The U.S. intelligence community incidentally collected information on members of President Trump's transition team and the information was "widely disseminated" in intelligence reports, House Intelligence Committee Chairman Devin Nunes (R-Calif.) said Wednesday.
"I recently confirmed that on numerous occasions, the intelligence community collected information on U.S. individuals involved in the Trump transition," Nunes told reporters.
"Details about U.S. persons involved in the incoming administration with little or no apparent foreign intelligence value were widely disseminated in intelligence community reports."
He said that "additional names" of Trump transition officials had been unmasked in the intelligence reports and indicated that Trump's communications may have been swept up as well.
The intelligence collected has nothing to do with Russia or the investigation into Moscow’s meddling in the 2016 presidential election, according to Nunes.
"I want to be clear — none of this surveillance was related to Russia or the investigation of Russian activities or of the Trump team,” Nunes said.
The congressman said he had viewed dozens of documents showing that the information had been incidentally collected. He said that he believes the information was all collected legally.
The information was "legally brought to him by sources who thought we should know it," Nunes said, though he declined to provide further detail.
The Intelligence chairman said he briefed Speaker Paul RyanPaul Davis RyanOn The Trail: Retirements offer window into House Democratic mood Stopping the next insurrection Former Sen. Bob Dole dies at 98 MORE (R-Wis.) about the incidental surveillance and would brief Trump personally later Wednesday.
Nunes later told reporters at the White House that he believes the details should "bother" the president and his team because some of the collection seemed "inappropriate."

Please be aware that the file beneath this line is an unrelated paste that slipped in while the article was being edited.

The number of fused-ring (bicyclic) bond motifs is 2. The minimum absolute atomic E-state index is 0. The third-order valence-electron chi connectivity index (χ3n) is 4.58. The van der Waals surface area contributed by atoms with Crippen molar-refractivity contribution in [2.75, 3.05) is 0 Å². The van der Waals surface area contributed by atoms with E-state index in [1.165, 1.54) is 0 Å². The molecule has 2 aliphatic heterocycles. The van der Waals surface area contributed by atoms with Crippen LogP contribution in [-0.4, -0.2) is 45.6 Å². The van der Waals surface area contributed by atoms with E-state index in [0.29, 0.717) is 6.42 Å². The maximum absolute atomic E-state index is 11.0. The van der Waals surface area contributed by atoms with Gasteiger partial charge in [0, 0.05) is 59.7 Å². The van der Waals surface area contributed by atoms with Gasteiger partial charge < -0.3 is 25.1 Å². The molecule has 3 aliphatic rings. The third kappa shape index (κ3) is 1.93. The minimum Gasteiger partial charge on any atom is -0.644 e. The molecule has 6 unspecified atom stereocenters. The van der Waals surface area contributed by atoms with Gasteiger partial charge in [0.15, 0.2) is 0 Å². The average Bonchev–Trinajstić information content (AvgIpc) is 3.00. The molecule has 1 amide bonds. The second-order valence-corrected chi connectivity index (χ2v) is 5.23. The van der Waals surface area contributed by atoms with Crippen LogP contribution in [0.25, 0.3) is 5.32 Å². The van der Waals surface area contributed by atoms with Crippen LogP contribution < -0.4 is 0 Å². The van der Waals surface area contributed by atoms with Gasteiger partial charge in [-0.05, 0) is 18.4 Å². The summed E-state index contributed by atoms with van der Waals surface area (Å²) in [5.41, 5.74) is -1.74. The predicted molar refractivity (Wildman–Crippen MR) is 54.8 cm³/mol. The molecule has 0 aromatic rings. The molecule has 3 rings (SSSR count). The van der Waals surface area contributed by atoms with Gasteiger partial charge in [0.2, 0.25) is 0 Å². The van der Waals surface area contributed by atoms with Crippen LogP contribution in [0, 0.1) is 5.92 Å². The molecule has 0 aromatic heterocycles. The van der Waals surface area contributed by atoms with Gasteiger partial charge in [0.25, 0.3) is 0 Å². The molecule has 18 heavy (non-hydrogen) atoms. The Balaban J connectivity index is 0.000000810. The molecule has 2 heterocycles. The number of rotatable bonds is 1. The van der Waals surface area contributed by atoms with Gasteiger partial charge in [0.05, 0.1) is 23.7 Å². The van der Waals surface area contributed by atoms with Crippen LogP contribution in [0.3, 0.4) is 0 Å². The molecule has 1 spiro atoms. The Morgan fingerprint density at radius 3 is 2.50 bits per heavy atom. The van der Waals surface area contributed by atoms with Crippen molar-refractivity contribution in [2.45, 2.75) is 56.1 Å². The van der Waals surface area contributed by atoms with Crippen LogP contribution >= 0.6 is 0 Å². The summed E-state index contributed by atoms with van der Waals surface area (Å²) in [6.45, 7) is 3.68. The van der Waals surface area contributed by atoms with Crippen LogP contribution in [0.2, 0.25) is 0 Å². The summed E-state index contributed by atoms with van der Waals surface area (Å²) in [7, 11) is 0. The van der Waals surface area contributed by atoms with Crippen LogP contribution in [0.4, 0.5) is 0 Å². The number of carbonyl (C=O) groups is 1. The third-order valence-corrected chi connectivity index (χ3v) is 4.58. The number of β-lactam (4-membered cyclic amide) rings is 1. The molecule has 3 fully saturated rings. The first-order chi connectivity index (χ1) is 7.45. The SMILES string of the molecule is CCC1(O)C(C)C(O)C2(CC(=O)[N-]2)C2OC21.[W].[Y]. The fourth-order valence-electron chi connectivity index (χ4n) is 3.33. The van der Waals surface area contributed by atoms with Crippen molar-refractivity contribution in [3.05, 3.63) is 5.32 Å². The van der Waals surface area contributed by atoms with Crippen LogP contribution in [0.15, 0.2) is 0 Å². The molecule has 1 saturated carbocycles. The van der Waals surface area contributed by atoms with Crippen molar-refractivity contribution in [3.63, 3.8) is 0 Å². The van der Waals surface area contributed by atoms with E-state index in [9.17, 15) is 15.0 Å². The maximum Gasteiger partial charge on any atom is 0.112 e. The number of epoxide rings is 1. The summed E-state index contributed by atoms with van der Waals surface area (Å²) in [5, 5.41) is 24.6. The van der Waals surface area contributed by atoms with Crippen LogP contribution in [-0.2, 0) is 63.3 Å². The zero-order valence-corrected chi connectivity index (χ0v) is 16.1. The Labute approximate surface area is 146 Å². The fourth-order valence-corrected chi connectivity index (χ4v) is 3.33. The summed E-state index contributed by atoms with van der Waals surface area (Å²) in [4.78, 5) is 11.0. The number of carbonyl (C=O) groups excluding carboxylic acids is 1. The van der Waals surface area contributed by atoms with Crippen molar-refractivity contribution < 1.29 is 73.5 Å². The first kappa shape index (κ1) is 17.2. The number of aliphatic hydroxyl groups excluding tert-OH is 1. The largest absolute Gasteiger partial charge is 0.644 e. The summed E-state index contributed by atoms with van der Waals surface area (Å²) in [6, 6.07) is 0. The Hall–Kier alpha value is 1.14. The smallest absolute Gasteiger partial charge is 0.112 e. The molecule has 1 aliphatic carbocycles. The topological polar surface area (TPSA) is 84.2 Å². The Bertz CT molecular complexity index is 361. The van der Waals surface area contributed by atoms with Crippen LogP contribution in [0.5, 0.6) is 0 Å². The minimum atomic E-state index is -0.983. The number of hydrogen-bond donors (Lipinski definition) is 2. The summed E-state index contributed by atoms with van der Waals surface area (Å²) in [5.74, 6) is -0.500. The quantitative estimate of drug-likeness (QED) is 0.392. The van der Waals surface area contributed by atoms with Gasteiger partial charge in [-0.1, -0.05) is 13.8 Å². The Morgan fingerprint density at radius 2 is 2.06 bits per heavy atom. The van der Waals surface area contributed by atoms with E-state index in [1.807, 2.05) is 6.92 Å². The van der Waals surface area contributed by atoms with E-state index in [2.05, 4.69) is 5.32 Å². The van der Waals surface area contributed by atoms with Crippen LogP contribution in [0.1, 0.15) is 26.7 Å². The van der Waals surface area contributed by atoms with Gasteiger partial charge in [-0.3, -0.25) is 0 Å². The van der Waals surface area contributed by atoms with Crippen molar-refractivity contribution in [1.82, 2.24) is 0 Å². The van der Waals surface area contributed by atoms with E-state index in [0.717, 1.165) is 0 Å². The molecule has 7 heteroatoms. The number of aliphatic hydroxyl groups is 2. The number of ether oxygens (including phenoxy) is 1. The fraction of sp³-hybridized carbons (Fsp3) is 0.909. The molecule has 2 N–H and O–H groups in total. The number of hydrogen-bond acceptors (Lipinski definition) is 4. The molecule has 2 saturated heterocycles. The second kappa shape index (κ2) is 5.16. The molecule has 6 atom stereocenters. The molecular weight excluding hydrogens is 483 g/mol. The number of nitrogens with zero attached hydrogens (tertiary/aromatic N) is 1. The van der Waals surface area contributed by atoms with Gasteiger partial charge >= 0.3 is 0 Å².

The remarks from Nunes add a new wrinkle to the controversy surrounding Trump and his claim that former President Obama had his "wires tapped" in Trump Tower ahead of the election.
The news appeared to frustrate the ranking Democrat on the Intelligence Committee, Rep. Adam SchiffAdam Bennett SchiffThe Hill's Morning Report - Biden to make voting rights play in Atlanta Democrats eager to fill power vacuum after Pelosi exit Overnight Health Care — Insurance will soon cover COVID-19 tests MORE (Calif.), who said that other members had not been notified of the new information before Nunes spoke to the press.
"If accurate, this information should have been shared with members of the committee, but it has not been," Schiff said in a statement. "The chairman also shared this information with the White House before providing it to the committee, another profound irregularity, given that the matter is currently under investigation. I have expressed my grave concerns with the chairman that a credible investigation cannot be conducted this way."
"Because the committee has still not been provided the intercepts in the possession of the Chairman, it is impossible to evaluate the Chairman's claims," Schiff noted. "It certainly does not suggest — in any way — that the president was wiretapped by his predecessor."
Both Nunes and Schiff have said they do not have evidence to back up the president's claim. FBI Director James Comey said the same thing during public testimony this week.
Trump said later Wednesday that he felt "somewhat" vindicated by Nunes's revelation.
"I somewhat do. I must tell you I somewhat do," he said at the White House. "I very much appreciated the fact that they found what they found."
Nunes said Wednesday that it was unclear whether the information incidentally collected originated in Trump Tower.
He said that the House Intelligence Committee will "thoroughly" investigate the matter, including who requested the unmasking of the individuals and whether any laws were broken.
Under surveillance law, intelligence officials can incidentally collect information on the communications of an American citizen, so long as they are not the target of a warrant.
It was already widely suspected that former national security adviser Michael Flynn’s communications with Russian Ambassador Sergey Kislyak were incidentally collected through routine foreign intelligence surveillance activities.
Last week, Nunes and Schiff said that they were pressing the CIA, FBI, and NSA for information on Trump associates who may have been incidentally spied on through the foreign intelligence surveillance law and whose names were later "unmasked" and the intelligence details leaked to the media.
Nunes's revelation comes in the wake of the committee's explosive hearing on Monday, at which Comey confirmed that the bureau has been investigating Russia’s election meddling since July, which includes probing possible coordination between members of Trump’s presidential campaign and Moscow.
The meeting represented the panel’s first open hearing on its investigation into Russia’s election meddling and also featured testimony from National Security Agency Director Mike Rogers.
Intelligence panels in both chambers of Congress are investigating Russia's campaign to influence the election.
- This story was updated at 4:44 p.m.